Changes in the gut microbial communities following addition of walnuts to the diet.

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Byerly, L.O., D. Samuelson, E. Blanchard, M. Luo, B.N. Lorenzen, S. Banks, M.A. Ponder, D.A. Welsh, C.M. Taylor, 2017. Changes in the gut microbial communities following addition of walnuts to the diet. The Journal of Nutritional Biochemistry. Doi: 10.1016/j.jnutbio.2017.07.001.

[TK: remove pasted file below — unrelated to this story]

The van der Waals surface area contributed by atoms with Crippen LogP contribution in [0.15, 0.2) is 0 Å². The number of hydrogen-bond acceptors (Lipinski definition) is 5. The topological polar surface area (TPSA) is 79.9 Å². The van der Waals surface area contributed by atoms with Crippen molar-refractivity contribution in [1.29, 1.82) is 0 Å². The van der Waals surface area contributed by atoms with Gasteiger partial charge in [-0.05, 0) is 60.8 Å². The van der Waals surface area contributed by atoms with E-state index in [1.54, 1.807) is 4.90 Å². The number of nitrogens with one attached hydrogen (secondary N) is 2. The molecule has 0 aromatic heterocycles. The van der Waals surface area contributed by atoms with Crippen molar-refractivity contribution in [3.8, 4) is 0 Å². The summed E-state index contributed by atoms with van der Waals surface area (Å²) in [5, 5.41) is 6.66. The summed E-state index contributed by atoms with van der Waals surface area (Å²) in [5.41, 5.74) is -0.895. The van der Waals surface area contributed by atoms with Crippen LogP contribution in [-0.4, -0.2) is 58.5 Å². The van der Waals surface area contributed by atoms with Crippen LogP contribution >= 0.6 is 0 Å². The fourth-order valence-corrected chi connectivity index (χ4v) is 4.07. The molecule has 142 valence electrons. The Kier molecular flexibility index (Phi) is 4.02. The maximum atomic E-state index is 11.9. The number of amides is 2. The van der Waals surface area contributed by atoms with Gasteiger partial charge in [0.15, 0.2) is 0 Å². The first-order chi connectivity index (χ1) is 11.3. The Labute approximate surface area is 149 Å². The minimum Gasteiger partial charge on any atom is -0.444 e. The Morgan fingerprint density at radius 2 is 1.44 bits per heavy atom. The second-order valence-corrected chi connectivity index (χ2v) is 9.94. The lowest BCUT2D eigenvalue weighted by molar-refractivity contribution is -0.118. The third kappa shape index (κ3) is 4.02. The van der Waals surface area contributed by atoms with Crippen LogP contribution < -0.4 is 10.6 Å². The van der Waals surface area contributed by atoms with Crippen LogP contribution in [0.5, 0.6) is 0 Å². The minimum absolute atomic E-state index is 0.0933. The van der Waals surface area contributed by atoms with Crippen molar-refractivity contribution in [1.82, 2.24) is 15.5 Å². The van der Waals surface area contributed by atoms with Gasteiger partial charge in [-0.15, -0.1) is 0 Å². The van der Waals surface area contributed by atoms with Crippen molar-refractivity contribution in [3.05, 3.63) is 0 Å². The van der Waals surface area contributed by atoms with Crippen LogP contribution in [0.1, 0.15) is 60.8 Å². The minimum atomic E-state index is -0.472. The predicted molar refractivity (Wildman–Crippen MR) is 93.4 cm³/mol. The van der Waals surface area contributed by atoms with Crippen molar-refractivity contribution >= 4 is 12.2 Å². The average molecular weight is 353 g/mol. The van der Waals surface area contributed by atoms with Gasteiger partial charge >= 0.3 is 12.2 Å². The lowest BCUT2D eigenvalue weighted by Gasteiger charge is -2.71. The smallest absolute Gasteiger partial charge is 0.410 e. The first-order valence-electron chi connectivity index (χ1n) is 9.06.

Walnuts are rich in omega-3 fatty acids, phytochemicals and antioxidants making them unique compared to other foods. Consuming walnuts has been associated with health benefits including a reduced risk of heart disease and cancer. Dysbiosis of the gut microbiome has been linked to several chronic diseases. One potential mechanism by which walnuts may exert their health benefit is through modifying the gut microbiome. This study identified the changes in the gut microbial communities that occur following the inclusion of walnuts in the diet. Male Fischer 344 rats (n=20) were randomly assigned to one of two diets for as long as 10 weeks: 1) walnut (W), and 2) replacement (R) in which the fat, fiber, and protein in walnuts were matched with corn oil, protein casein, and a cellulose fiber source. Intestinal samples were collected from the descending colon, the DNA isolated, and the V3-V4 hypervariable region of 16S rRNA gene deep sequenced on an Illumina MiSeq for characterization of the gut microbiota. Body weight and food intake did not differ significantly between the two diet groups. The diet groups had distinct microbial communities with animals consuming walnuts displaying significantly greater species diversity. Walnuts increased the abundance of Firmicutes and reduced the abundance of Bacteriodetes. Walnuts enriched the microbiota for probiotic-type bacteria including Lactobacillus, Ruminococcaceae, and Roseburia while significantly reducing Bacteroides and Anaerotruncus. The class Alphaproteobacteria was also reduced. Walnut consumption altered the gut microbial community suggesting a new mechanism by which walnuts may confer their beneficial health effects.